If you ever find yourself a hermit, you might be surprised at how easy the road was that took you there.
It was just the other day, after all, that you were hanging off the back of a friend’s motorbike on the way to a party, soul wide open to the stars above, heart receptive to the stories of those whom the night would send your way.
If you counted, though, you would realise that months had passed since you were that person. Maybe something difficult happened and you closed in on yourself to heal, not wanting to trouble anyone by asking for help. Perhaps you took one day at a time and didn’t really notice when all of your days became the same and your efforts to get through them mechanical.
The illusion of normalcy is easy to maintain when you show up for work every day. The semblance of purpose holds up when you throw yourself into tasks and get them done, even when they have little to do with things you care about.
All the while, you’re subtly cutting ties, declining invites, responding to texts with a word or two and hoping that will be the end of it. Soon your only interaction is with deliverymen and cashiers whose eyes you avoid.
How many chances to reconnect did you ignore or run away from?
Remember the Friday night you were forced to go to the café for cigarettes? The one person there was a girl who’d clearly had a few drinks, sitting and smoking by herself. She offered you a cigarette and a seat. She talked about her yoga, her running, her love of life. But her face was tear-stained and she needed someone to lay herself bare to. She was like you.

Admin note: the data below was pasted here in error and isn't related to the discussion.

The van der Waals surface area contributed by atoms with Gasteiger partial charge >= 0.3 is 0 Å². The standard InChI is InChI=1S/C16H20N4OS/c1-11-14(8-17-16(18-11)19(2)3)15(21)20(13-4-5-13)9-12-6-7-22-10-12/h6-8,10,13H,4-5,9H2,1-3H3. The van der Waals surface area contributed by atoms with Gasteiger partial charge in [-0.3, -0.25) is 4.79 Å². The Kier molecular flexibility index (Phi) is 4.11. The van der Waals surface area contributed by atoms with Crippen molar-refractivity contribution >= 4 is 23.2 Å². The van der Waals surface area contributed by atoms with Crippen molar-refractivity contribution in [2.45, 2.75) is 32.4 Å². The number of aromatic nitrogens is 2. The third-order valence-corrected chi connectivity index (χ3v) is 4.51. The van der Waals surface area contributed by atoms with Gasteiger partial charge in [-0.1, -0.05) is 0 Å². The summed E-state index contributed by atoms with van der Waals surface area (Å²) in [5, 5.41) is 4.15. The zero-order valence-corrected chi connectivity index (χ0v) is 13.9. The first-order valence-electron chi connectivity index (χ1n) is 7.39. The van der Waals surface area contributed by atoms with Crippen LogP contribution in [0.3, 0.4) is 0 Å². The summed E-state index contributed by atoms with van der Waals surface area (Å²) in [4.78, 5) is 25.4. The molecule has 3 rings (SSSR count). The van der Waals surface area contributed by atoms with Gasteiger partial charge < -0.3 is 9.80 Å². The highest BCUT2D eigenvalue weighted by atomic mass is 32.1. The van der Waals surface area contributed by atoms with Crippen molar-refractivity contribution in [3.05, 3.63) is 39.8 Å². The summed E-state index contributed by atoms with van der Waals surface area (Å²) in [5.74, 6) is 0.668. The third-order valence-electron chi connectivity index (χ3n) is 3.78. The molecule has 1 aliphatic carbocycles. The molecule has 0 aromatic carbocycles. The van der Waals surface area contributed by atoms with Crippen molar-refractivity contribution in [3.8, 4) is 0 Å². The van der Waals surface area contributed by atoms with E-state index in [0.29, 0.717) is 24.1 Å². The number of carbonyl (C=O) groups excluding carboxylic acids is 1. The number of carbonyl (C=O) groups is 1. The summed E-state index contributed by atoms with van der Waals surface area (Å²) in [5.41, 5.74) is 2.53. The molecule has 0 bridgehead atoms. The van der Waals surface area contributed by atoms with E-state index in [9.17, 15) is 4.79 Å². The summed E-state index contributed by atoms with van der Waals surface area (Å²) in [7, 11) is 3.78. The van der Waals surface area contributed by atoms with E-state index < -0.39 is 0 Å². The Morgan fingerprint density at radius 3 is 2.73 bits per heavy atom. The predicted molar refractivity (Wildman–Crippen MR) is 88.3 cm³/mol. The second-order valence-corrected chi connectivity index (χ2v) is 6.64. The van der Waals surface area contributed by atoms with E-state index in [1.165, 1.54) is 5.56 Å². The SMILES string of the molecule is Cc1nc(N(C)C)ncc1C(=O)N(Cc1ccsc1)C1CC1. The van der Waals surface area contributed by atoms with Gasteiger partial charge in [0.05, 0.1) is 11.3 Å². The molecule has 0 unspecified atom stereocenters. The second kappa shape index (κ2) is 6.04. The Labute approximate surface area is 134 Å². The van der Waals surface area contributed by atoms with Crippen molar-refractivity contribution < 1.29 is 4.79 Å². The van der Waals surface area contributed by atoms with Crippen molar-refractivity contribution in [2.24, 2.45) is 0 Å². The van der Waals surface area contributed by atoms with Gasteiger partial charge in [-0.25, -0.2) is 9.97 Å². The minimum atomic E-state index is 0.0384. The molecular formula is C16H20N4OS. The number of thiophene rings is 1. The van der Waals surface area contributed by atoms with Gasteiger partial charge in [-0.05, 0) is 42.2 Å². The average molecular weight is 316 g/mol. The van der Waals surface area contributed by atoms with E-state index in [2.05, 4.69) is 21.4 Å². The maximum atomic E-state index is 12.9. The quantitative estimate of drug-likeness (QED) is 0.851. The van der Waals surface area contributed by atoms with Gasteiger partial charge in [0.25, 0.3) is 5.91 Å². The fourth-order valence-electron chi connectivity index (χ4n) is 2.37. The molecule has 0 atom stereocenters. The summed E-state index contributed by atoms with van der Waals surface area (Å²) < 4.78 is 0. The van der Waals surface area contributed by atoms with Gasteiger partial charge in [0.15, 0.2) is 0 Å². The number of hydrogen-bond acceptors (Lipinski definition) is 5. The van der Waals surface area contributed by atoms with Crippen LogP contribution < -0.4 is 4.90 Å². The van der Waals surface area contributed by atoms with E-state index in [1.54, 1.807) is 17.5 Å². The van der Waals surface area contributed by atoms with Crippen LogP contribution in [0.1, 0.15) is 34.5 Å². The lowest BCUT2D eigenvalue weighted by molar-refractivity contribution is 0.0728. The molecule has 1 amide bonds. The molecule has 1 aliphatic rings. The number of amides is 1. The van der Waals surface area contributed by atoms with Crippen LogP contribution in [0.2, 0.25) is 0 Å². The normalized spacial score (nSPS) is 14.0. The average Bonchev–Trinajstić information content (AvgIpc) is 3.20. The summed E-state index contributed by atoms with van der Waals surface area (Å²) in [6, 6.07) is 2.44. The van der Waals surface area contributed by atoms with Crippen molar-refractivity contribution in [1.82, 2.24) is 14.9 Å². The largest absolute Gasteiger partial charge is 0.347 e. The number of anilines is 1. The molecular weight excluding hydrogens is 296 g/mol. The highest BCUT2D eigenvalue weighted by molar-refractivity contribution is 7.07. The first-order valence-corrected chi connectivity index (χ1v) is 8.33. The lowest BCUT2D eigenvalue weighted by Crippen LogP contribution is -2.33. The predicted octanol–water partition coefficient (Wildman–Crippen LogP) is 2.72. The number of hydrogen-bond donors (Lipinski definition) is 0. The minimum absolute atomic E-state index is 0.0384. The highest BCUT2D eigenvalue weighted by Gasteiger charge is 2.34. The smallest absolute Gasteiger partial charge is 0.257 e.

But you’d quickly made your excuses and left, smug in the knowledge that you hadn’t sunk as low as she.
You might, one morning, find yourself wide awake at half past three and find it remarkable that the city noise you know so well does in fact shut off sometimes. Then the silence is like death. There is nothing but you alone in a house that is too big for you.
There is, at that moment, only you in the world; all the ties that have bound you to others having been efficiently snipped, of course, by you.
The turning point may well come one day when someone you haven’t seen in a while comes out of nowhere and gives you a hug. Human touch is so powerful. We need it and fear it. It cuts clean through the protective fibres within which we sometimes stitch our own hearts.
When you find yourself at a bus stop with your head on someone’s shoulder pouring everything out, there is nothing left to do but to admit that you need people.
That will, however, probably be only half of your turning point.
Next comes the old man who will ask you to tell him the number of the approaching bus, because his eyes aren’t what they used to be. A couple of German tourists will need your help to find their station. A tiny old woman will ask you in the sweetest voice to help her cross the street, and look up at you and smile when you get her to the other side.
Yes, all of these things, or some variation thereof, will unfold to show you why you shouldn’t lock yourself away from others for much longer than you must. It is a fact that you need them. They make the heaviness not so heavy. They add decoration to your days.
Easier, perhaps, to forget when you’re trapped in the deceptive ease of your self-imposed isolation, is that living is not only about you. Every day that you exist, there are people in the world who need you too.
Love elephant and want to go steady?
Author: Shivonne Du Barry
Editor: Travis May
Photo: Author’s Own